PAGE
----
From 2014-16 in the late innings, 7.87 challenges occurred per 100 innings; they were overturned at a 40.4 percent rate. For a challenge to be worthwhile, it must therefore have an expected value (probability of being overturned multiplied by LI-7 plus any future challenges) greater than that of any future successful challenge. On average, 0.0026 challenges are overturned per out (for both teams at the plate, with the challenge falling in favor of the team challenging). Both teams thus start the game expecting to overturn 0.11 calls, a number that drops linearly over the course of seven innings to zero. This generates the following cheat chart for challenges, similar to the one constructed earlier by Wolfsberger, but which uses LI-7 instead of the leverage index.

Given the three years of data available, the chart favors challenging much more than previously thought. Umpires turn out to be really good at their job, calling at least 99.6 percent of calls correctly. There is support for that in this graph, but also in the first graph presented above. In it, we can see that there is no evidence that calls made later in the game are more likely to be overturned; there is nothing to suggest any umpire fatigue or inconsistency. A call made in a late, close game is as likely to be missed as any other call, implying that, as a whole, umpires aren’t clutch or unclutch.

Going back to the initial question, if there is at least a one-in-five chance of the challenge succeeding (LI-7 rarely falls below 0.4), it will be worth doing regardless of situation, as there is little chance that a better opportunity for a challenge will present itself. In short: a manager’s optimal strategy is to challenge as much as he can. Each one nudges the odds of victory, just a little bit, in his team’s direction. In other words, Kevin Cash’s seemingly brazen strategy is right on the money.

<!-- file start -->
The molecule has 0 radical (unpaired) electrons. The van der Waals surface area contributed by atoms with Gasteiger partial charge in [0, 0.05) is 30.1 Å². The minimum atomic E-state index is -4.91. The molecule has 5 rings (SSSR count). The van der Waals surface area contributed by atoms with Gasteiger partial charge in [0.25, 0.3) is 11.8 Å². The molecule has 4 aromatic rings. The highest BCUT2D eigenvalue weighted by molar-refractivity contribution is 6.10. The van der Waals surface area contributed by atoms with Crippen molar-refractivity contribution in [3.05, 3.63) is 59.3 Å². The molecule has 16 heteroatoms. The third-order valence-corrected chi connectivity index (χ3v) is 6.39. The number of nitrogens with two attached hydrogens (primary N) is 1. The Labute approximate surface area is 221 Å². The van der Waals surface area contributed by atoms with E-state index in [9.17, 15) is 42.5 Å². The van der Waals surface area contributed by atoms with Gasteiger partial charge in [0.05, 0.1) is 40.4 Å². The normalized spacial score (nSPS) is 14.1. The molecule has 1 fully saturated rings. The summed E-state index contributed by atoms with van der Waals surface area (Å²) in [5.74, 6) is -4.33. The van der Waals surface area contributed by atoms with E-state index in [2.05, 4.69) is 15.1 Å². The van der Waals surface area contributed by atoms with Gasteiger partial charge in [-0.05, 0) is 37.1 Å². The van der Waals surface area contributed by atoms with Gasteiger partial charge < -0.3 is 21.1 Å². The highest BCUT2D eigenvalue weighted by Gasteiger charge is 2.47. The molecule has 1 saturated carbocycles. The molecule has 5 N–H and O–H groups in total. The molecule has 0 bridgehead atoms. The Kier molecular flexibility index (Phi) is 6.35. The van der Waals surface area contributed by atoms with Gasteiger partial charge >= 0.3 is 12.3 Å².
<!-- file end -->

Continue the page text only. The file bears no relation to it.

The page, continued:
References & Resources

Kolya Illarionov is a recent graduate of Belmont (Mass.) High School, and will be studying applied math at Brown University in the fall. He also writes about baseball.
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Kolya, I bought into everything I read, right up until the “recent graduate of Belmont (Mass.) High School” part in your biography section. 😉

Seriously, this was fantastic analysis AND very well written. Where can I find other things you’ve written.

Bob Rittner
Bob Rittner

If the object of the replay is to get the call right, the whole concept of challenges, particularly limited ones, is stupid. It adds a dimension to the game that has nothing to do with play on the field but rather with playing the odds on the bench. In other words, the manager now isn’t making decisions based on whether he is using the right player or playing strategy, but whether he thinks the replay will prove him correct, and if he is wrong, he cannot use it again even if the situation is more dire and the error more… Read more »

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But Cash had done no such thing. He had just challenged a call, and for the first time in 12 attempts that year, he succeeded in having the call overturned. (y)

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Exactly what I was thinking.

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Each one nudges the odds of victory, just a little bit, in his team’s direction. In other words, Kevin Cash’s seemingly brazen strategy is right on the money. exactly